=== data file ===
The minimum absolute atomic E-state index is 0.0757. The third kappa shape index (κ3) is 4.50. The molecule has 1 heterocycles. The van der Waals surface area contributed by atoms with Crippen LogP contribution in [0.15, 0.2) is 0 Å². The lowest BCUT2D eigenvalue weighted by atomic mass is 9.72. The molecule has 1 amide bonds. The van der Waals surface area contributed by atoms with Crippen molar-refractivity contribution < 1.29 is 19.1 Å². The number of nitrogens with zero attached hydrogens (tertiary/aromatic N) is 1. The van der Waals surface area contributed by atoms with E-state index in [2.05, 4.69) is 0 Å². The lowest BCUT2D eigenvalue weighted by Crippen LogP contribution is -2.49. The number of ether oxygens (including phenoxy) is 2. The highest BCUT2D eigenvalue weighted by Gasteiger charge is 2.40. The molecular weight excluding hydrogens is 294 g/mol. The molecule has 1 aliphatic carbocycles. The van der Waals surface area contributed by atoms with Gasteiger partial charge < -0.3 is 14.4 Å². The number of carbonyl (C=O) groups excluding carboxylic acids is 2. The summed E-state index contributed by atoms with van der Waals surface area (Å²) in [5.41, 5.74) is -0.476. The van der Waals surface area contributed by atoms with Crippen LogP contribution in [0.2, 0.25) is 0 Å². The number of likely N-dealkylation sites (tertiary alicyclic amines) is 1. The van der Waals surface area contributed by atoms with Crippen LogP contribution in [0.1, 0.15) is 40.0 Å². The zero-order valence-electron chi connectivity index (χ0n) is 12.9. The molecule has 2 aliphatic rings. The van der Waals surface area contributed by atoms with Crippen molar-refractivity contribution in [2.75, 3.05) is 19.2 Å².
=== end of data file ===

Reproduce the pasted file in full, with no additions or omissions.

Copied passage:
The minimum absolute atomic E-state index is 0.0757. The third kappa shape index (κ3) is 4.50. The molecule has 1 heterocycles. The van der Waals surface area contributed by atoms with Crippen LogP contribution in [0.15, 0.2) is 0 Å². The lowest BCUT2D eigenvalue weighted by atomic mass is 9.72. The molecule has 1 amide bonds. The van der Waals surface area contributed by atoms with Crippen molar-refractivity contribution < 1.29 is 19.1 Å². The number of nitrogens with zero attached hydrogens (tertiary/aromatic N) is 1. The van der Waals surface area contributed by atoms with E-state index in [2.05, 4.69) is 0 Å². The lowest BCUT2D eigenvalue weighted by Crippen LogP contribution is -2.49. The number of ether oxygens (including phenoxy) is 2. The highest BCUT2D eigenvalue weighted by Gasteiger charge is 2.40. The molecular weight excluding hydrogens is 294 g/mol. The molecule has 1 aliphatic carbocycles. The van der Waals surface area contributed by atoms with Gasteiger partial charge < -0.3 is 14.4 Å². The number of carbonyl (C=O) groups excluding carboxylic acids is 2. The summed E-state index contributed by atoms with van der Waals surface area (Å²) in [5.41, 5.74) is -0.476. The van der Waals surface area contributed by atoms with Crippen LogP contribution in [0.2, 0.25) is 0 Å². The number of likely N-dealkylation sites (tertiary alicyclic amines) is 1. The van der Waals surface area contributed by atoms with Crippen LogP contribution in [0.1, 0.15) is 40.0 Å². The zero-order valence-electron chi connectivity index (χ0n) is 12.9. The molecule has 2 aliphatic rings. The van der Waals surface area contributed by atoms with Crippen molar-refractivity contribution in [2.75, 3.05) is 19.2 Å².